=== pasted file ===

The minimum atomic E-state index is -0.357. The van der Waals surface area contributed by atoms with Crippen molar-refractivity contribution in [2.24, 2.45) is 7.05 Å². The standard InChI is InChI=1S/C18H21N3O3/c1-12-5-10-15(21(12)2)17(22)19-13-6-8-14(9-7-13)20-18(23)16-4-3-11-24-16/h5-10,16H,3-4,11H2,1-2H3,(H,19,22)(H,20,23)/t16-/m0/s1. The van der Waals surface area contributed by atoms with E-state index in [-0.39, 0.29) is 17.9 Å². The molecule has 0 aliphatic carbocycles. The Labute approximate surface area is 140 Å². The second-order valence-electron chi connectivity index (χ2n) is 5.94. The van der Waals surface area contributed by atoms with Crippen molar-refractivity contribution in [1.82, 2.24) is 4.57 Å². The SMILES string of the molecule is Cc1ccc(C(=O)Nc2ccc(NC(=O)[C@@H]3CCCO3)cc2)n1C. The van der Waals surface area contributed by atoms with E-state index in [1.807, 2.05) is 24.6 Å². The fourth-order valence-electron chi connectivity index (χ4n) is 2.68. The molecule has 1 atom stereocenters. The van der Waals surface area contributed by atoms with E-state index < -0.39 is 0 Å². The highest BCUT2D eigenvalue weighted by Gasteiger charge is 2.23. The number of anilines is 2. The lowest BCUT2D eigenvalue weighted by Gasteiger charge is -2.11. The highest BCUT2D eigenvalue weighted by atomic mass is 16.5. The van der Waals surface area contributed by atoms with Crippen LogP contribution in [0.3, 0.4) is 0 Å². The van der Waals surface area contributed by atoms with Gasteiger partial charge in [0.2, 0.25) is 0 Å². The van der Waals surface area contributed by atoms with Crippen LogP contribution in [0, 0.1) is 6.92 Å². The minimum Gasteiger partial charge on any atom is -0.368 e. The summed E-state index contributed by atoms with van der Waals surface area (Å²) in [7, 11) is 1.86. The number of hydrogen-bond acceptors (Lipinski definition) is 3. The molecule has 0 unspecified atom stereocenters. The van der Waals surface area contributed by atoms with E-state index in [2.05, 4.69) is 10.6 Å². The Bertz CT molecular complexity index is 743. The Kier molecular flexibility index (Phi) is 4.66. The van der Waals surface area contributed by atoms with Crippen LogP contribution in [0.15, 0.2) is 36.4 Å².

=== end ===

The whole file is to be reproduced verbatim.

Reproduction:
The minimum atomic E-state index is -0.357. The van der Waals surface area contributed by atoms with Crippen molar-refractivity contribution in [2.24, 2.45) is 7.05 Å². The standard InChI is InChI=1S/C18H21N3O3/c1-12-5-10-15(21(12)2)17(22)19-13-6-8-14(9-7-13)20-18(23)16-4-3-11-24-16/h5-10,16H,3-4,11H2,1-2H3,(H,19,22)(H,20,23)/t16-/m0/s1. The van der Waals surface area contributed by atoms with E-state index in [-0.39, 0.29) is 17.9 Å². The molecule has 0 aliphatic carbocycles. The Labute approximate surface area is 140 Å². The second-order valence-electron chi connectivity index (χ2n) is 5.94. The van der Waals surface area contributed by atoms with Crippen molar-refractivity contribution in [1.82, 2.24) is 4.57 Å². The SMILES string of the molecule is Cc1ccc(C(=O)Nc2ccc(NC(=O)[C@@H]3CCCO3)cc2)n1C. The van der Waals surface area contributed by atoms with E-state index in [1.807, 2.05) is 24.6 Å². The fourth-order valence-electron chi connectivity index (χ4n) is 2.68. The molecule has 1 atom stereocenters. The van der Waals surface area contributed by atoms with E-state index < -0.39 is 0 Å². The highest BCUT2D eigenvalue weighted by Gasteiger charge is 2.23. The number of anilines is 2. The lowest BCUT2D eigenvalue weighted by Gasteiger charge is -2.11. The highest BCUT2D eigenvalue weighted by atomic mass is 16.5. The van der Waals surface area contributed by atoms with Crippen LogP contribution in [0.3, 0.4) is 0 Å². The van der Waals surface area contributed by atoms with Gasteiger partial charge in [0.2, 0.25) is 0 Å². The van der Waals surface area contributed by atoms with Crippen LogP contribution in [0, 0.1) is 6.92 Å². The minimum Gasteiger partial charge on any atom is -0.368 e. The summed E-state index contributed by atoms with van der Waals surface area (Å²) in [7, 11) is 1.86. The number of hydrogen-bond acceptors (Lipinski definition) is 3. The molecule has 0 unspecified atom stereocenters. The van der Waals surface area contributed by atoms with E-state index in [2.05, 4.69) is 10.6 Å². The Bertz CT molecular complexity index is 743. The Kier molecular flexibility index (Phi) is 4.66. The van der Waals surface area contributed by atoms with Crippen LogP contribution in [0.15, 0.2) is 36.4 Å².